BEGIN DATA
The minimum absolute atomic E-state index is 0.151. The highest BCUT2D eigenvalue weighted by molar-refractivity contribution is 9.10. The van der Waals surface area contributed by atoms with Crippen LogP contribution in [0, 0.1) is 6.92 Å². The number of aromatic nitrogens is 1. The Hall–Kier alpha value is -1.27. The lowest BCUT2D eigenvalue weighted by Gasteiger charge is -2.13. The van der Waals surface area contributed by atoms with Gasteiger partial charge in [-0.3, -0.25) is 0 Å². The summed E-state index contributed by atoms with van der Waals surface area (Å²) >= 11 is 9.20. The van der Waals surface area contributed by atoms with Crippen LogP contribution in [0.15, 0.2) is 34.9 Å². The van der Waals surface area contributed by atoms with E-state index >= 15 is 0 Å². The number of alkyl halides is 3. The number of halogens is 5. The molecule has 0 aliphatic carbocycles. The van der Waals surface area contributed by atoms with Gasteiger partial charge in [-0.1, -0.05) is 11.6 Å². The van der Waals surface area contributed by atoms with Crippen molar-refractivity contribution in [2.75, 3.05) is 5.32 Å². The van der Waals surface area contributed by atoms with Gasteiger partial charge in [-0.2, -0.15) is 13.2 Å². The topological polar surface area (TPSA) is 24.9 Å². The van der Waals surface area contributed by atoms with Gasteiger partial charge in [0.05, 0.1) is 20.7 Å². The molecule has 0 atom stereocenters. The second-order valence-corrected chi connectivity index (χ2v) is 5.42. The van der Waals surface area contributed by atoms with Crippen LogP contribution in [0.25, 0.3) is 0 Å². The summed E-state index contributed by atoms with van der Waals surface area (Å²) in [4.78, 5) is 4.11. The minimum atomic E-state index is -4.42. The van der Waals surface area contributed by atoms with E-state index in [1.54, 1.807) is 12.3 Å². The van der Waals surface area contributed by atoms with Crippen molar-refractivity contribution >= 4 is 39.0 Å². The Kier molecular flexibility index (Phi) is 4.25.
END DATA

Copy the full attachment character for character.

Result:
The minimum absolute atomic E-state index is 0.151. The highest BCUT2D eigenvalue weighted by molar-refractivity contribution is 9.10. The van der Waals surface area contributed by atoms with Crippen LogP contribution in [0, 0.1) is 6.92 Å². The number of aromatic nitrogens is 1. The Hall–Kier alpha value is -1.27. The lowest BCUT2D eigenvalue weighted by Gasteiger charge is -2.13. The van der Waals surface area contributed by atoms with Gasteiger partial charge in [-0.3, -0.25) is 0 Å². The summed E-state index contributed by atoms with van der Waals surface area (Å²) >= 11 is 9.20. The van der Waals surface area contributed by atoms with Crippen LogP contribution in [0.15, 0.2) is 34.9 Å². The van der Waals surface area contributed by atoms with E-state index >= 15 is 0 Å². The number of alkyl halides is 3. The number of halogens is 5. The molecule has 0 aliphatic carbocycles. The van der Waals surface area contributed by atoms with Gasteiger partial charge in [-0.1, -0.05) is 11.6 Å². The van der Waals surface area contributed by atoms with Crippen molar-refractivity contribution in [2.75, 3.05) is 5.32 Å². The van der Waals surface area contributed by atoms with Gasteiger partial charge in [-0.2, -0.15) is 13.2 Å². The topological polar surface area (TPSA) is 24.9 Å². The van der Waals surface area contributed by atoms with Gasteiger partial charge in [0.05, 0.1) is 20.7 Å². The molecule has 0 atom stereocenters. The second-order valence-corrected chi connectivity index (χ2v) is 5.42. The van der Waals surface area contributed by atoms with Crippen LogP contribution in [0.25, 0.3) is 0 Å². The summed E-state index contributed by atoms with van der Waals surface area (Å²) in [4.78, 5) is 4.11. The minimum atomic E-state index is -4.42. The van der Waals surface area contributed by atoms with E-state index in [1.54, 1.807) is 12.3 Å². The van der Waals surface area contributed by atoms with Crippen molar-refractivity contribution >= 4 is 39.0 Å². The Kier molecular flexibility index (Phi) is 4.25.